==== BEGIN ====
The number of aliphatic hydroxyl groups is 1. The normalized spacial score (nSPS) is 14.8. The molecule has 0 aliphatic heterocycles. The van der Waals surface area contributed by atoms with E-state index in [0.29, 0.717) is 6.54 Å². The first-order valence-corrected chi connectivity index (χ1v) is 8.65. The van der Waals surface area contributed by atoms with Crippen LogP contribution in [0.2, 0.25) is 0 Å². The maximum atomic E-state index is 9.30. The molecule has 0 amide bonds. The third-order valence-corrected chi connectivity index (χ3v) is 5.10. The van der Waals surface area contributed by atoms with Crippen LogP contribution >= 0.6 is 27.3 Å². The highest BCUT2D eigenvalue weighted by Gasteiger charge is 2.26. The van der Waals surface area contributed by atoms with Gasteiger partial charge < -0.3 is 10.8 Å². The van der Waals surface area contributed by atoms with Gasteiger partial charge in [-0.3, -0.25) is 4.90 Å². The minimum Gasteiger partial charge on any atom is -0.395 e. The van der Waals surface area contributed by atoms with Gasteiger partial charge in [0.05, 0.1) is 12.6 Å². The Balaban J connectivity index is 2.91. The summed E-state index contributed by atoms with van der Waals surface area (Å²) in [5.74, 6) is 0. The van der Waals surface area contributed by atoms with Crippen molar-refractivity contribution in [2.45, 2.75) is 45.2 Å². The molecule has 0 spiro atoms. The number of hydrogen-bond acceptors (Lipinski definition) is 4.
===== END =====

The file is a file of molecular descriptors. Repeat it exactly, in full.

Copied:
The number of aliphatic hydroxyl groups is 1. The normalized spacial score (nSPS) is 14.8. The molecule has 0 aliphatic heterocycles. The van der Waals surface area contributed by atoms with E-state index in [0.29, 0.717) is 6.54 Å². The first-order valence-corrected chi connectivity index (χ1v) is 8.65. The van der Waals surface area contributed by atoms with Crippen LogP contribution in [0.2, 0.25) is 0 Å². The maximum atomic E-state index is 9.30. The molecule has 0 amide bonds. The third-order valence-corrected chi connectivity index (χ3v) is 5.10. The van der Waals surface area contributed by atoms with Crippen LogP contribution >= 0.6 is 27.3 Å². The highest BCUT2D eigenvalue weighted by Gasteiger charge is 2.26. The van der Waals surface area contributed by atoms with Gasteiger partial charge < -0.3 is 10.8 Å². The van der Waals surface area contributed by atoms with Gasteiger partial charge in [-0.3, -0.25) is 4.90 Å². The minimum Gasteiger partial charge on any atom is -0.395 e. The van der Waals surface area contributed by atoms with Gasteiger partial charge in [0.05, 0.1) is 12.6 Å². The Balaban J connectivity index is 2.91. The summed E-state index contributed by atoms with van der Waals surface area (Å²) in [5.74, 6) is 0. The van der Waals surface area contributed by atoms with Crippen molar-refractivity contribution in [2.45, 2.75) is 45.2 Å². The molecule has 0 spiro atoms. The number of hydrogen-bond acceptors (Lipinski definition) is 4.